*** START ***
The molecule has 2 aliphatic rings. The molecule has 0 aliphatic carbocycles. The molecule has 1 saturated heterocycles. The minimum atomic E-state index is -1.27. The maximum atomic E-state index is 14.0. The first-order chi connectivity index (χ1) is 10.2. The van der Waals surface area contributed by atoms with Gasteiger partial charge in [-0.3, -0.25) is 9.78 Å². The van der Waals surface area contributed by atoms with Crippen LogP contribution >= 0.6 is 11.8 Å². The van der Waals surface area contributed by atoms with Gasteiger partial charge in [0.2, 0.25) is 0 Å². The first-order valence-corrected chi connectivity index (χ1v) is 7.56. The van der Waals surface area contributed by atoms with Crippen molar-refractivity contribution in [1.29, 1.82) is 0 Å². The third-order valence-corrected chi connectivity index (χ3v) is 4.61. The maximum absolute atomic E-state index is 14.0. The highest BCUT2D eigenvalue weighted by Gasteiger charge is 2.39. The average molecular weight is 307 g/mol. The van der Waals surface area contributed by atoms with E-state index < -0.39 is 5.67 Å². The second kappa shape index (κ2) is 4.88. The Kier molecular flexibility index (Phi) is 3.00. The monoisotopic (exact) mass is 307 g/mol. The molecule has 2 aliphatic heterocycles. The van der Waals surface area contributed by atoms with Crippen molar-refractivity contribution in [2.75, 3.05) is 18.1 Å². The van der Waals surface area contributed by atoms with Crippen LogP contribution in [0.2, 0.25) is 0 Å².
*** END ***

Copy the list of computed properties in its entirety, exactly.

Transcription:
The molecule has 2 aliphatic rings. The molecule has 0 aliphatic carbocycles. The molecule has 1 saturated heterocycles. The minimum atomic E-state index is -1.27. The maximum atomic E-state index is 14.0. The first-order chi connectivity index (χ1) is 10.2. The van der Waals surface area contributed by atoms with Gasteiger partial charge in [-0.3, -0.25) is 9.78 Å². The van der Waals surface area contributed by atoms with Crippen LogP contribution >= 0.6 is 11.8 Å². The van der Waals surface area contributed by atoms with Gasteiger partial charge in [0.2, 0.25) is 0 Å². The first-order valence-corrected chi connectivity index (χ1v) is 7.56. The van der Waals surface area contributed by atoms with Crippen molar-refractivity contribution in [1.29, 1.82) is 0 Å². The third-order valence-corrected chi connectivity index (χ3v) is 4.61. The maximum absolute atomic E-state index is 14.0. The highest BCUT2D eigenvalue weighted by Gasteiger charge is 2.39. The average molecular weight is 307 g/mol. The van der Waals surface area contributed by atoms with E-state index < -0.39 is 5.67 Å². The second kappa shape index (κ2) is 4.88. The Kier molecular flexibility index (Phi) is 3.00. The monoisotopic (exact) mass is 307 g/mol. The molecule has 2 aliphatic heterocycles. The van der Waals surface area contributed by atoms with Crippen molar-refractivity contribution in [2.75, 3.05) is 18.1 Å². The van der Waals surface area contributed by atoms with Crippen LogP contribution in [0.2, 0.25) is 0 Å².